N.C. Senate Has Crazy New Scheme to Avoid Cleaning Up Jordan Lake, Would Repeal Protective Buffers Along Waterways | News

N.C. Senate Has Crazy New Scheme to Avoid Cleaning Up Jordan Lake, Would Repeal Protective Buffers Along Waterways


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SolarBees utterly failed to do anything to clean up nutrient-polluted Jordan Lake but the North Carolina Senate has another trick up its sleeve—anything to avoid actually spending the money needed to clean up a reservoir that provides drinking water to 300 thousand people.

A provision in the Senate budget unveiled yesterday earmarks $500 thousand from the state's Clean Water Management Trust to study whether freshwater mussels can be used to clean up the Jordan and Falls reservoirs and other polluted water bodies.

An interim report on the study would be due in March 2017, and a final report due in May 2018.

The North Carolina Conservation Network says this new proposal  and other budget provisions "largely eschew science-based management strategies in favor of unproven tactics."

"Introducing non-native freshwater mussels into North Carolina's lakes would be a recipe for disaster, and is no substitute for controlling pollution at the source," said Upper Neuse Riverkeeper Matthew Starr in a statement. "These provisions are just another attempt by the legislature to delay any actual clean up. It's a waste of money."

Other budget provisions block attempts to restore water quality and prevent fish kills in Jordan and Falls Lake and in other water bodies across the state, including repealing wastewater treatment upgrades, controls on runoff from developments and farms, and protections for riparian buffers along state waterways.

Scientists regard vegetative buffers as the most cost-effective and fair means of controlling polluted runoff from farms and developments; the Senate budget would have them repealed and would schedule the repeal of state requirements for buffers along the Neuse River, the Tar-Pamlico River, the Catawba River on December 31, 2019— even if no alternative is in place.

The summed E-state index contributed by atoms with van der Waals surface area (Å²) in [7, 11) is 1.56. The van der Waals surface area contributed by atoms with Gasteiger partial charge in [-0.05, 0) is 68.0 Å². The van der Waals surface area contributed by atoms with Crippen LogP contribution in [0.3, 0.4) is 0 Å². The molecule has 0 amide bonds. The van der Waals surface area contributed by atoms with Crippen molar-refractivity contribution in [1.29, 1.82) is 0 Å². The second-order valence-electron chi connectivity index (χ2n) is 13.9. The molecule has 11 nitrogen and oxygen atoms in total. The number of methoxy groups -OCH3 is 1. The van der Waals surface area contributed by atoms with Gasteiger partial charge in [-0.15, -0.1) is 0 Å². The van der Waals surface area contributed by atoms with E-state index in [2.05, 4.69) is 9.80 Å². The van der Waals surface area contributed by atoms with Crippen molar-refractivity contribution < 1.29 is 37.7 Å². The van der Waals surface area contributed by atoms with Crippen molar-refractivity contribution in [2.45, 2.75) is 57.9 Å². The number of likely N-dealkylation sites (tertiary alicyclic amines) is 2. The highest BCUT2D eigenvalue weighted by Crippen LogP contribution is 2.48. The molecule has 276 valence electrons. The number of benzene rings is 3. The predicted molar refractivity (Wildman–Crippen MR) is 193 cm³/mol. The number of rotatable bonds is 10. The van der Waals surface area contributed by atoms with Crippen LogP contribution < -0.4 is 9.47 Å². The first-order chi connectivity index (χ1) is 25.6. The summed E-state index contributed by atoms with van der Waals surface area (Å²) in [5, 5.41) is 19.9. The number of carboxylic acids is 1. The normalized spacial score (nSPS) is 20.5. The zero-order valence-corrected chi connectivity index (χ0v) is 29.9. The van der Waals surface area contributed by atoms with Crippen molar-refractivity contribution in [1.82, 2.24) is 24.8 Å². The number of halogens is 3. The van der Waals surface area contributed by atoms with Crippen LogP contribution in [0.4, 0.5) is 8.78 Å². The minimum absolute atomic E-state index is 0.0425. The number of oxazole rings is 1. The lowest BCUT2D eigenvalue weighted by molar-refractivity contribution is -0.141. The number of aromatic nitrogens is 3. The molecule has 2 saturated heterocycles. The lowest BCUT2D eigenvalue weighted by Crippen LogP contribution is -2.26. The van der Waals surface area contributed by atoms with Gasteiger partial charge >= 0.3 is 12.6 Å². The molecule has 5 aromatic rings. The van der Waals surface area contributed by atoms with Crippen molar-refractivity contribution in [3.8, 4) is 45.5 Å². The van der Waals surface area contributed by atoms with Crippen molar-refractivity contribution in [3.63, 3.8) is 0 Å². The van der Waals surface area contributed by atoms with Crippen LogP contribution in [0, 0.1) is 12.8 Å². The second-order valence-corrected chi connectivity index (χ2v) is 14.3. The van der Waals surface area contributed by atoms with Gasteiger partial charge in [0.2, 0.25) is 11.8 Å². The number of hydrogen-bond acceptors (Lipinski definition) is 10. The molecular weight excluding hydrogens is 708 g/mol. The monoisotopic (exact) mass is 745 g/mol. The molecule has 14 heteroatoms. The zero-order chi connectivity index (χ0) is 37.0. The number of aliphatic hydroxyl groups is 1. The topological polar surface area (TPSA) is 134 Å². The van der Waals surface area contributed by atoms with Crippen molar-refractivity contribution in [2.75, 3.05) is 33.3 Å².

“This provision isn’t a tweak, it’s a sledgehammer," said Molly Diggins, state director of the North Carolina Sierra Club in a statement. "It is as if the Senate has forgotten how important our waterways are for tourism, recreation, and drinking water.”

Here's a list of several of the bad things the Senate budget proposes to do to the state's environment from the N.C. Conservation Network's policy director Grady McCallie:

· Section 14.13 attacks North Carolina’s nutrient management strategies, packages of rules designed to restore water quality and prevent massive fish kills in the Neuse estuary, Tar-Pamlico estuary, Jordan lake, and Falls lake. Jordan and Falls reservoirs are water sources for, respectively, over 300 thousand and over 400 thousand residents of the Triangle.

· The provision blocks all implementation of the Jordan and Falls rules through December 2019, and repeals all four strategies at that date.

· In the meantime, the provision earmarks $500 thousand in Clean Water Management Trust Fund dollars to fund a study of in-lake alternatives to controlling pollution at the source. Just last month, the Environmental Management Commission (EMC) concluded, in a report required by SL2015-246 last year, that in-lake treatment doesn’t work and isn’t a substitute for controlling pollution upstream at the source.

· Also throwing good money after bad, the provision concedes that SolarBees didn’t work, but then earmarks another $500 thousand from the Clean Water Management Trust Fund to study whether freshwater mussels can be used to clean up Jordan and Falls reservoirs.

· The provision requires the EMC to adopt new rules based on the new in-lake study, as a part of ‘rules readoption’, but on a schedule that is completely inconsistent with the ongoing readoption schedule, with temporary rules in place by December 2019. The Department of Environmental Quality is directed to run a time-consuming stakeholder process starting in December 2016, even as the provision discards the results of all four long-running stakeholder negotiations that created the current rule sets.

· The premise for the provision – that North Carolina’s four nutrient management strategies have not worked and will not work – is false. The strategies have reduced nitrogen and phosphorus pollution input where they have been implemented, and already conditions are not as bad as they were in the estuaries in the late 1990's. If the rules are fully implemented – particularly in Jordan and Falls lakes – conditions will continue gradually to improve.

"Provisions in this bill would repeal all four of the pollution management strategies, as well as water quality protections in the Catawba basin, and around Randleman reservoir in the Triad," McCallie said in a statement. "Where these rules have been implemented, they reduce pollution. Repealing them would harm water quality across North Carolina and would violate the federal Clean Water Act."

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